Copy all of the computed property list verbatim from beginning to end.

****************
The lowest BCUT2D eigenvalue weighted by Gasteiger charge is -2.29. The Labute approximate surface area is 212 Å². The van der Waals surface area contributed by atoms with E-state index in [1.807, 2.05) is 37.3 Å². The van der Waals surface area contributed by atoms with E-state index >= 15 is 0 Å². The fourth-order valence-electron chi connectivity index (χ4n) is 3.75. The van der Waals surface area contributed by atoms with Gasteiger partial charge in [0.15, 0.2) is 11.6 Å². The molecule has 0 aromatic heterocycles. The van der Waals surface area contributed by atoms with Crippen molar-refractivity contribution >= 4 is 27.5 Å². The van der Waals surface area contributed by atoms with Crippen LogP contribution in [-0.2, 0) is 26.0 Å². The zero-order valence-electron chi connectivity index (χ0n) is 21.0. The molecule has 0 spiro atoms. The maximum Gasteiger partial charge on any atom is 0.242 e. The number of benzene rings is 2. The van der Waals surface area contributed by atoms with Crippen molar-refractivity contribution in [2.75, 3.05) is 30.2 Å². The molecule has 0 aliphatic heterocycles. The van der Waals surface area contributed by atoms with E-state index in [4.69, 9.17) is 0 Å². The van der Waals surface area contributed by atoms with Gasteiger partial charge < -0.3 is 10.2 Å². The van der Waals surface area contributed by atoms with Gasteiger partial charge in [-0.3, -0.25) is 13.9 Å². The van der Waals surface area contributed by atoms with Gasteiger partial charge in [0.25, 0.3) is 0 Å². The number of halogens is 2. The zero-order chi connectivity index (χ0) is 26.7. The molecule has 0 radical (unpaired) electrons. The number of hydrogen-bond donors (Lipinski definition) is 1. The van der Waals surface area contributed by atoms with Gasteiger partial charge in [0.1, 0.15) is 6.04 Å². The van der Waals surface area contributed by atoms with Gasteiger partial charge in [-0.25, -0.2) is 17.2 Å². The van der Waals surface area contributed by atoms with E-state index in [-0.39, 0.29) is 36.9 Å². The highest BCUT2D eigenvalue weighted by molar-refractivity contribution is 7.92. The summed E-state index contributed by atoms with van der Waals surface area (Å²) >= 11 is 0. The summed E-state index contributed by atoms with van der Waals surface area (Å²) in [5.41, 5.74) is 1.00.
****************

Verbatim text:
The lowest BCUT2D eigenvalue weighted by Gasteiger charge is -2.29. The Labute approximate surface area is 212 Å². The van der Waals surface area contributed by atoms with E-state index in [1.807, 2.05) is 37.3 Å². The van der Waals surface area contributed by atoms with E-state index >= 15 is 0 Å². The fourth-order valence-electron chi connectivity index (χ4n) is 3.75. The van der Waals surface area contributed by atoms with Gasteiger partial charge in [0.15, 0.2) is 11.6 Å². The molecule has 0 aromatic heterocycles. The van der Waals surface area contributed by atoms with Crippen molar-refractivity contribution >= 4 is 27.5 Å². The van der Waals surface area contributed by atoms with Crippen LogP contribution in [-0.2, 0) is 26.0 Å². The zero-order valence-electron chi connectivity index (χ0n) is 21.0. The molecule has 0 spiro atoms. The maximum Gasteiger partial charge on any atom is 0.242 e. The number of benzene rings is 2. The van der Waals surface area contributed by atoms with Crippen molar-refractivity contribution in [2.75, 3.05) is 30.2 Å². The molecule has 0 aliphatic heterocycles. The van der Waals surface area contributed by atoms with E-state index in [4.69, 9.17) is 0 Å². The van der Waals surface area contributed by atoms with Gasteiger partial charge < -0.3 is 10.2 Å². The van der Waals surface area contributed by atoms with Gasteiger partial charge in [-0.3, -0.25) is 13.9 Å². The van der Waals surface area contributed by atoms with Gasteiger partial charge in [0.25, 0.3) is 0 Å². The number of halogens is 2. The zero-order chi connectivity index (χ0) is 26.7. The molecule has 0 radical (unpaired) electrons. The number of hydrogen-bond donors (Lipinski definition) is 1. The van der Waals surface area contributed by atoms with Gasteiger partial charge in [0.1, 0.15) is 6.04 Å². The van der Waals surface area contributed by atoms with Gasteiger partial charge in [-0.25, -0.2) is 17.2 Å². The van der Waals surface area contributed by atoms with E-state index in [-0.39, 0.29) is 36.9 Å². The highest BCUT2D eigenvalue weighted by molar-refractivity contribution is 7.92. The summed E-state index contributed by atoms with van der Waals surface area (Å²) >= 11 is 0. The summed E-state index contributed by atoms with van der Waals surface area (Å²) in [5.41, 5.74) is 1.00.